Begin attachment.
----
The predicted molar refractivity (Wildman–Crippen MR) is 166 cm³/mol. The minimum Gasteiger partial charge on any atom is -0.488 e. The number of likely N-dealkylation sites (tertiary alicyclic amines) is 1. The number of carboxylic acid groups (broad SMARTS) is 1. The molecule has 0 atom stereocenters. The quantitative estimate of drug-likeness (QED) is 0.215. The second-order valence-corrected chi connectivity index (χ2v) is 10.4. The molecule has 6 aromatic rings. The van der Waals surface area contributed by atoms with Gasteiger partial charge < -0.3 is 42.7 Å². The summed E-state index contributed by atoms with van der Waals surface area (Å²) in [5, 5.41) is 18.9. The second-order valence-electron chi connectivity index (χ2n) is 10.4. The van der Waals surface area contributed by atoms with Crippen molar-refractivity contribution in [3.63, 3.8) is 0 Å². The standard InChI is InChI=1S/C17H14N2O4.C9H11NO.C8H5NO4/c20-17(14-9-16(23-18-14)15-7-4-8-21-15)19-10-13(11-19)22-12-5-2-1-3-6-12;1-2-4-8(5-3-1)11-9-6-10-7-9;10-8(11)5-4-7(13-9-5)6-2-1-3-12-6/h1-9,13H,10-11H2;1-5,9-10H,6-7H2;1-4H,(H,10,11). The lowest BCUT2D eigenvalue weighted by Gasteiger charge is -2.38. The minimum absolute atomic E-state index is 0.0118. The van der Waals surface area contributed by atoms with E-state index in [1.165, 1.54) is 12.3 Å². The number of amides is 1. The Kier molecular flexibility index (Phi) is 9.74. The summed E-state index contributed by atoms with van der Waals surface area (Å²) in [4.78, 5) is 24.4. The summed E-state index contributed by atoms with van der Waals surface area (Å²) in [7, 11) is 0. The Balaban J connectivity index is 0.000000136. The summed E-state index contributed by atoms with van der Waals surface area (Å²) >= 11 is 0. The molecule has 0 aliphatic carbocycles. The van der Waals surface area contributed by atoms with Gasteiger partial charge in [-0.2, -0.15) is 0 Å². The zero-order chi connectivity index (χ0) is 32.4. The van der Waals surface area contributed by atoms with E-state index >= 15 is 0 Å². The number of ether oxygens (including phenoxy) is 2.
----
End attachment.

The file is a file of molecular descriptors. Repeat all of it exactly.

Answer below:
The predicted molar refractivity (Wildman–Crippen MR) is 166 cm³/mol. The minimum Gasteiger partial charge on any atom is -0.488 e. The number of likely N-dealkylation sites (tertiary alicyclic amines) is 1. The number of carboxylic acid groups (broad SMARTS) is 1. The molecule has 0 atom stereocenters. The quantitative estimate of drug-likeness (QED) is 0.215. The second-order valence-corrected chi connectivity index (χ2v) is 10.4. The molecule has 6 aromatic rings. The van der Waals surface area contributed by atoms with Gasteiger partial charge < -0.3 is 42.7 Å². The summed E-state index contributed by atoms with van der Waals surface area (Å²) in [5, 5.41) is 18.9. The second-order valence-electron chi connectivity index (χ2n) is 10.4. The van der Waals surface area contributed by atoms with Crippen molar-refractivity contribution in [3.63, 3.8) is 0 Å². The standard InChI is InChI=1S/C17H14N2O4.C9H11NO.C8H5NO4/c20-17(14-9-16(23-18-14)15-7-4-8-21-15)19-10-13(11-19)22-12-5-2-1-3-6-12;1-2-4-8(5-3-1)11-9-6-10-7-9;10-8(11)5-4-7(13-9-5)6-2-1-3-12-6/h1-9,13H,10-11H2;1-5,9-10H,6-7H2;1-4H,(H,10,11). The lowest BCUT2D eigenvalue weighted by Gasteiger charge is -2.38. The minimum absolute atomic E-state index is 0.0118. The van der Waals surface area contributed by atoms with E-state index in [1.165, 1.54) is 12.3 Å². The number of amides is 1. The Kier molecular flexibility index (Phi) is 9.74. The summed E-state index contributed by atoms with van der Waals surface area (Å²) in [4.78, 5) is 24.4. The summed E-state index contributed by atoms with van der Waals surface area (Å²) in [7, 11) is 0. The Balaban J connectivity index is 0.000000136. The summed E-state index contributed by atoms with van der Waals surface area (Å²) >= 11 is 0. The molecule has 0 aliphatic carbocycles. The van der Waals surface area contributed by atoms with Gasteiger partial charge in [-0.2, -0.15) is 0 Å². The zero-order chi connectivity index (χ0) is 32.4. The van der Waals surface area contributed by atoms with E-state index >= 15 is 0 Å². The number of ether oxygens (including phenoxy) is 2.